A report on labor trafficking and exploitation in Minnesota has been released by The Advocates for Human Rights. The report, "Asking the Right Questions: A Human Rights Approach to Ending Trafficking and Exploitation in the Workplace," details:
experiences of labor trafficked and exploited victims in Minnesota;
the opportunity Minnesota has to ensure that all workers, both U.S. and foreign-born, choose employment freely and are fully compensated for their work;
methods and signs we all can use to detect labor trafficking and exploitation;
ways in which current protections fall short; and
recommendations for change.
"The report's recommendations are designed to improve human rights conditions for workers in Minnesota and to bring Minnesota into closer compliance with international human rights standards for worker protections," said Robin Phillips, Executive Director of The Advocates.
The Minneapolis Foundation funded the report.
"Labor trafficking is a problem in Minnesota," said Michele Garnett McKenzie, The Advocates' deputy director. "It is a predatory crime in which perpetrators look for vulnerabilities they can exploit, incuding poverty, migration status, criminal history, history of abuse, lack of housing, youth, and disability. Women in particular are at high risk of labor trafficking and often experience sexual assault along with other forms of violence and mistreatment."
In fact, while The Advocates' report was in its final stages in July, a resident of Woodbury was charged with multiple counts of violating Minnesota's labor trafficking statute. Possibly the first example of a state labor trafficking prosecution, the trafficking victim---a woman form China---was found wandering the streets of Woodbury in the middle of the night. She had two black eyes, broken ribs, and a broken sternum. The woman told authorities that she was forced to work up to 18 hours a day caring for children, cooking and cleaning, and was never allowed to leave the house. She also said that the person charged in the case, Lili Huang, physically assaulted her and confiscated her passport to prevent the woman from returning to China.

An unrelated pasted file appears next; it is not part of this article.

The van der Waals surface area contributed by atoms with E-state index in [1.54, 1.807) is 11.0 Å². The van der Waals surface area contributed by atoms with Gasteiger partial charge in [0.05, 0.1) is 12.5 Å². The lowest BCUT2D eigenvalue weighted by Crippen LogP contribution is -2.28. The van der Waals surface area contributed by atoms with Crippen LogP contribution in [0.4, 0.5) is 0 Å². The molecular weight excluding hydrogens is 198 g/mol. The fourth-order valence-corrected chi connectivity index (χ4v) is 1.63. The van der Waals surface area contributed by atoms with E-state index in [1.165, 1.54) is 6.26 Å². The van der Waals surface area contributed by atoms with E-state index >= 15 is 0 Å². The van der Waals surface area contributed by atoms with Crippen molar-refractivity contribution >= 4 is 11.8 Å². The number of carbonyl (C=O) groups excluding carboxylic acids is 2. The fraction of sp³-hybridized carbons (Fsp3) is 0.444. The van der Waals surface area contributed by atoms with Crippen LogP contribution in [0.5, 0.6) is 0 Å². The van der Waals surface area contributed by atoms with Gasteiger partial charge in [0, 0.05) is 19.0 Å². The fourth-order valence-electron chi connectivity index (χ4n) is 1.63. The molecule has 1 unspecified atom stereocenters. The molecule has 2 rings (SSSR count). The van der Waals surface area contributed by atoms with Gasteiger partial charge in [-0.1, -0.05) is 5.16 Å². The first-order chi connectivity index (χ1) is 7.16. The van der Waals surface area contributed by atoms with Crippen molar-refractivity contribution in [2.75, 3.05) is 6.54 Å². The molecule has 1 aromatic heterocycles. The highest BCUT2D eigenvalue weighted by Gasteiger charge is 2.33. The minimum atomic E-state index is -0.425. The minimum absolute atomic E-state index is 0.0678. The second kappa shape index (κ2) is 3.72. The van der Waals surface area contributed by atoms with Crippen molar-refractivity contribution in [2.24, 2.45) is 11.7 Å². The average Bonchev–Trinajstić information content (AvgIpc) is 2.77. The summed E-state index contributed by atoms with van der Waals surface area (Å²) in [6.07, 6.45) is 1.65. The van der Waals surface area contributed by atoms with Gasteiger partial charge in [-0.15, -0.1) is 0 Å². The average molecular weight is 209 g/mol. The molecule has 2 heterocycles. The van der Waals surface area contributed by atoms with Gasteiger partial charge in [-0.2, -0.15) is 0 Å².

Like the woman Huang victimized, those interviewed by The Advocates when conducting research for the report said that traffickers beat them, threatened physical violence, and threatened to hurt families living in the victims' home countries. Traffickers also threatened to have workers deported, either because a worker was undocumented, trafficker was holding the person's passport, or the worker's immmigration status depended on the employer. And like Huang's vicitms, more than half of those The Advocates interviewed were women in domestic servitude.
"This report provides an eye-opending look at labor trafficking and exploitation---problems that, while largely invisible to many, have a devastating effect on people right here in Minnesota," said Luz Maria Frias, Vice President of Community Impact at The Minneapolis Foundation. "By shining a light on this urgent issue and offering practical recommendations to address it, The Advocates for Human Rights is taking an important step toward creating a community in which everyone can live and work with dignity."
"Asking the Right Questions" builds on The Advocates' 2014 report, "Moving from Exclusion to Belonging: Immigrant Rights in Minnesota Today." During the research phase of that report, The Advocates uncovered disturbing accounts of workplace abuses.
Human trafficking involves both labor trafficking and sex trafficking, and The Advocates works to eliminate and mitigate both. "Asking the Right Questions" focuses on labor trafficking and exploitation. It is a companion to The Advocates' 2008 "Sex Trafficking Needs Assessment for the State of Minnesota," a report that gave rise to law being enacted in Minnesota to protect sex trafficking victims.
To research and develop "Asking the Right Questions," The Advocates adapted its time-tested monitoring methodology to the problems of labor trafficking and labor exploitation. The methodology combines qualitative research methods, including interviews and participant observation, with legal research and analysis of the implementation of the laws designed to protect against these abuses. The methodology includes a comparison of the conditions in Minnesota to international human rights standards and recommendations to bring the state into closer compliance with these standards.
>> Read the report's executive summary
>> Read the full report